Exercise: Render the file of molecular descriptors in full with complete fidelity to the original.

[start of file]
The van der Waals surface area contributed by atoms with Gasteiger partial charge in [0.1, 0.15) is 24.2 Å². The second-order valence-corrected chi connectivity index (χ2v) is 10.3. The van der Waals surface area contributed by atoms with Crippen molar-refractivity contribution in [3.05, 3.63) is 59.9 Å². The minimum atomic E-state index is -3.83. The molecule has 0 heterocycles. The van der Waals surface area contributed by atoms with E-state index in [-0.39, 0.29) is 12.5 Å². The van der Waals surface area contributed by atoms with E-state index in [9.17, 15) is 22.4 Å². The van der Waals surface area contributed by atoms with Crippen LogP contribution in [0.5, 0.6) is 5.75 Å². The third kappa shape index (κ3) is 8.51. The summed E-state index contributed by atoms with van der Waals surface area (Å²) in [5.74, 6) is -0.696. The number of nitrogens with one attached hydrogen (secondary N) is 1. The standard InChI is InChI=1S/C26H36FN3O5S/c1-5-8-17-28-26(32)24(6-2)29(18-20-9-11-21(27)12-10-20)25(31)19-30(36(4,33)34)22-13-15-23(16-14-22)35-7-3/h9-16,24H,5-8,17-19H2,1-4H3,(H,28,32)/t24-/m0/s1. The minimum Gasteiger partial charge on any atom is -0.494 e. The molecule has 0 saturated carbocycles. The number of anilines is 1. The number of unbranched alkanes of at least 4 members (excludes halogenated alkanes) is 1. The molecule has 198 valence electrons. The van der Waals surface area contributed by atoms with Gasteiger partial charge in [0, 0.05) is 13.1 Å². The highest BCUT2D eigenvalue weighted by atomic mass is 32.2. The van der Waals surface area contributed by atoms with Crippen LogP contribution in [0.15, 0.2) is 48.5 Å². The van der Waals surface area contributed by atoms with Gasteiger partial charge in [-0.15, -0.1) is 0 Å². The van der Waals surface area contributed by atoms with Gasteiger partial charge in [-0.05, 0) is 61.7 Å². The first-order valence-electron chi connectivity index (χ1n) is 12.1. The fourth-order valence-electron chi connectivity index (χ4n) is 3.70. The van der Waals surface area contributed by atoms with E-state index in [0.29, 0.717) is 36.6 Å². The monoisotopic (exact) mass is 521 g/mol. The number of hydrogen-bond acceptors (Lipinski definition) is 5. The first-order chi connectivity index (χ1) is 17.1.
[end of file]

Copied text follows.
The van der Waals surface area contributed by atoms with Gasteiger partial charge in [0.1, 0.15) is 24.2 Å². The second-order valence-corrected chi connectivity index (χ2v) is 10.3. The van der Waals surface area contributed by atoms with Crippen molar-refractivity contribution in [3.05, 3.63) is 59.9 Å². The minimum atomic E-state index is -3.83. The molecule has 0 heterocycles. The van der Waals surface area contributed by atoms with E-state index in [-0.39, 0.29) is 12.5 Å². The van der Waals surface area contributed by atoms with E-state index in [9.17, 15) is 22.4 Å². The van der Waals surface area contributed by atoms with Crippen LogP contribution in [0.5, 0.6) is 5.75 Å². The third kappa shape index (κ3) is 8.51. The summed E-state index contributed by atoms with van der Waals surface area (Å²) in [5.74, 6) is -0.696. The number of nitrogens with one attached hydrogen (secondary N) is 1. The standard InChI is InChI=1S/C26H36FN3O5S/c1-5-8-17-28-26(32)24(6-2)29(18-20-9-11-21(27)12-10-20)25(31)19-30(36(4,33)34)22-13-15-23(16-14-22)35-7-3/h9-16,24H,5-8,17-19H2,1-4H3,(H,28,32)/t24-/m0/s1. The minimum Gasteiger partial charge on any atom is -0.494 e. The molecule has 0 saturated carbocycles. The number of anilines is 1. The number of unbranched alkanes of at least 4 members (excludes halogenated alkanes) is 1. The molecule has 198 valence electrons. The van der Waals surface area contributed by atoms with Gasteiger partial charge in [0, 0.05) is 13.1 Å². The highest BCUT2D eigenvalue weighted by atomic mass is 32.2. The van der Waals surface area contributed by atoms with Crippen LogP contribution in [0.15, 0.2) is 48.5 Å². The van der Waals surface area contributed by atoms with Gasteiger partial charge in [-0.15, -0.1) is 0 Å². The van der Waals surface area contributed by atoms with Gasteiger partial charge in [-0.05, 0) is 61.7 Å². The first-order valence-electron chi connectivity index (χ1n) is 12.1. The fourth-order valence-electron chi connectivity index (χ4n) is 3.70. The van der Waals surface area contributed by atoms with E-state index in [0.29, 0.717) is 36.6 Å². The monoisotopic (exact) mass is 521 g/mol. The number of hydrogen-bond acceptors (Lipinski definition) is 5. The first-order chi connectivity index (χ1) is 17.1.